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What I found

  1. Section 291 of the Town and Country Planning Act 1990 allows anyone to apply to a council (as local planning authority) to find out whether:
    • Any existing use of building or land is lawful;
    • Any operations carried out on the land are lawful; or
    • Any failure to comply with a planning condition or limitation is lawful.
  2. The Council may issue a certificate to say the development or use is lawful. The term ‘certificate of lawful use or development’ is used to describe both certificates of lawfulness of existing use or development (CLEUDs) and certificates of lawfulness or proposed use or development (CLOPUDs). I shall refer to this as the Certificate.
  3. A development can be certified as lawful because there has been no breach of planning control (for example, it was permitted development), or because the time to take enforcement action has expired. The use approved by the Certificate must not constitute a contravention of any enforcement notice or breach of condition notice then in force.
  4. If the Council acting as local planning authority is provided with information satisfying them of the lawfulness of the use, the Council must issue a Certificate. The lawfulness must then be “conclusively presumed”.
  5. Councils may need evidence to resolve disagreement over questions of fact.
  6. Councils may not consider the impact of the use on the amenity of neighbours when deciding if it should grant a Certificate. The Certificate confirms the legality of the use. Therefore, the law does not allow councils to impose conditions limiting the use as it does when councils grant planning permission.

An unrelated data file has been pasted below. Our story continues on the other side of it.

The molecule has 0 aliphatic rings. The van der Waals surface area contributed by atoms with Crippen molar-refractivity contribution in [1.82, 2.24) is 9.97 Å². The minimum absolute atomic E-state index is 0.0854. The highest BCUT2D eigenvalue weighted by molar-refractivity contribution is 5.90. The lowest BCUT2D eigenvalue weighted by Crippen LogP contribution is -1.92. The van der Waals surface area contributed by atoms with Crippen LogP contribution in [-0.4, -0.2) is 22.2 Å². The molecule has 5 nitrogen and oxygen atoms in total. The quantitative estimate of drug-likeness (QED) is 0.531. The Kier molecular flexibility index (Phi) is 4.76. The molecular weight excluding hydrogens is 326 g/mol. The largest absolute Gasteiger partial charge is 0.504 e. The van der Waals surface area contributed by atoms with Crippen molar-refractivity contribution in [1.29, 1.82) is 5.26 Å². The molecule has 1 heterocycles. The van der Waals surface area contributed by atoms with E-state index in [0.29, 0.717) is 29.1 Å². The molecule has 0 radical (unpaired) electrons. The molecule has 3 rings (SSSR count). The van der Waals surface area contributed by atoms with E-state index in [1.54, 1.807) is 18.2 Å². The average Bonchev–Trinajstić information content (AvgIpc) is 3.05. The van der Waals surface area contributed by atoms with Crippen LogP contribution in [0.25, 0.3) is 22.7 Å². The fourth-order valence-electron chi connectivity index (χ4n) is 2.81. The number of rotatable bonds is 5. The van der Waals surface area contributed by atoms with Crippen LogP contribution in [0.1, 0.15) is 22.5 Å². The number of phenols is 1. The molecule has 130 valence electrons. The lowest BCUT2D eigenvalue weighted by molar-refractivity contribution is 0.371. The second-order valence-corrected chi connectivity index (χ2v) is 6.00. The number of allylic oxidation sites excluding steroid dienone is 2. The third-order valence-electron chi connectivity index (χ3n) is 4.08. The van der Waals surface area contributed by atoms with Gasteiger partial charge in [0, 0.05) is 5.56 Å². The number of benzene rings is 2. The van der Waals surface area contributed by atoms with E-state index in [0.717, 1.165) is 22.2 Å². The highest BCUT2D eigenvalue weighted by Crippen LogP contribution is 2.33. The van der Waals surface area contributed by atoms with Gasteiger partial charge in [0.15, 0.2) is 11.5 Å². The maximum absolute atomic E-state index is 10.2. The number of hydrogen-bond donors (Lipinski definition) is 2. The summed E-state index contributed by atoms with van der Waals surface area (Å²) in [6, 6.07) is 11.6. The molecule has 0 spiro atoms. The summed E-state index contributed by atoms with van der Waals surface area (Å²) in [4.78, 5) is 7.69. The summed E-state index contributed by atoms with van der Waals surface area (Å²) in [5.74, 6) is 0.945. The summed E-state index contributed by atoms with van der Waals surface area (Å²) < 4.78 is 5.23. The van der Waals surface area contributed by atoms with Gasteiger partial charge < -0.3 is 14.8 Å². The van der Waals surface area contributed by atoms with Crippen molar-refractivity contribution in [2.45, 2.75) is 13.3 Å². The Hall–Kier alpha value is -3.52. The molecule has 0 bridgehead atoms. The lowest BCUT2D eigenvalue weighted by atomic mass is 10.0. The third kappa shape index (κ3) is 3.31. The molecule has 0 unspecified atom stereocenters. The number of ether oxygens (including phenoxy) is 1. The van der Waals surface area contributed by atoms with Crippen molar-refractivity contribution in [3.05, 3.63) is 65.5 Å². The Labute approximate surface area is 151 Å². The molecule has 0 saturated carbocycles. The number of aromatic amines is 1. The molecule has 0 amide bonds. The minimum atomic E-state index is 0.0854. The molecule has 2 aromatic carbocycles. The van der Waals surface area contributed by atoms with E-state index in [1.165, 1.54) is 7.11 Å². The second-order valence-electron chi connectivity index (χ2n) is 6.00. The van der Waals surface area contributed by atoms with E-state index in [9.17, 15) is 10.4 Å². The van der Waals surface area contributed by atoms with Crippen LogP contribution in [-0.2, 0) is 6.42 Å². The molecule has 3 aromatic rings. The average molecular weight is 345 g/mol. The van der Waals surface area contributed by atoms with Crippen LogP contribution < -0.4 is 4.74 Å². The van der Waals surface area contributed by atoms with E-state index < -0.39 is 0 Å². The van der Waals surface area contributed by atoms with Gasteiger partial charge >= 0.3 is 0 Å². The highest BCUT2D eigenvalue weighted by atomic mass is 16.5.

7. The onus of proof is on the applicant and the evidential test is the balance of probability. The Council must decide whether to grant the Certificate not on the planning merits of the case but on the facts available. The Council must decide whether the evidence available is enough to allow it to decide the application on the facts one way or the other.
  8. The law does not impose any duty on councils to consult or tell neighbours about applications for a Certificate. However, the Council’s policy on applications set out in its Statement of Community Involvement says it will publicise applications for Certificates in the same way it publicises planning applications.
  9. The government’s Planning Practice Guidance says the applicant is responsible for providing enough information to support the application. The Council may seek evidence from others who may have information about the land. Councils do not have to consult third parties. Where they do, the Guidance says any third party’s view on whether the applicant has any private rights to carry out the use is irrelevant.